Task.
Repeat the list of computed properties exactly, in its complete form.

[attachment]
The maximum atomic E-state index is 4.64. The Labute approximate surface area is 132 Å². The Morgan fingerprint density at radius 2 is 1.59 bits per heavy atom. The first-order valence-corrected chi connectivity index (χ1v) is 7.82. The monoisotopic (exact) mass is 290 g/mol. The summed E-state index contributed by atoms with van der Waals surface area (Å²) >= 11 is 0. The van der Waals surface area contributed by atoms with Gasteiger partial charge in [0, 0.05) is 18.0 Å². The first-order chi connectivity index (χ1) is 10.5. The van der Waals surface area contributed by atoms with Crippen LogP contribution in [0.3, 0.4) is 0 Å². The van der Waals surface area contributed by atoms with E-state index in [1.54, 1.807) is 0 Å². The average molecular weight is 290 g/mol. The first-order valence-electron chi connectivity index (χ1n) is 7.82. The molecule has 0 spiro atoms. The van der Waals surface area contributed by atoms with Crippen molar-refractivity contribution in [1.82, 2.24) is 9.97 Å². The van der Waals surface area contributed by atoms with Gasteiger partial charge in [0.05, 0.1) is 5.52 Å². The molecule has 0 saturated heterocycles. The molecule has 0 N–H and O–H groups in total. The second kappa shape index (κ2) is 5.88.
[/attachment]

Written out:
The maximum atomic E-state index is 4.64. The Labute approximate surface area is 132 Å². The Morgan fingerprint density at radius 2 is 1.59 bits per heavy atom. The first-order valence-corrected chi connectivity index (χ1v) is 7.82. The monoisotopic (exact) mass is 290 g/mol. The summed E-state index contributed by atoms with van der Waals surface area (Å²) >= 11 is 0. The van der Waals surface area contributed by atoms with Gasteiger partial charge in [0, 0.05) is 18.0 Å². The first-order chi connectivity index (χ1) is 10.5. The van der Waals surface area contributed by atoms with Crippen LogP contribution in [0.3, 0.4) is 0 Å². The van der Waals surface area contributed by atoms with E-state index in [1.54, 1.807) is 0 Å². The average molecular weight is 290 g/mol. The first-order valence-electron chi connectivity index (χ1n) is 7.82. The molecule has 0 spiro atoms. The van der Waals surface area contributed by atoms with Crippen molar-refractivity contribution in [1.82, 2.24) is 9.97 Å². The van der Waals surface area contributed by atoms with Gasteiger partial charge in [0.05, 0.1) is 5.52 Å². The molecule has 0 saturated heterocycles. The molecule has 0 N–H and O–H groups in total. The second kappa shape index (κ2) is 5.88.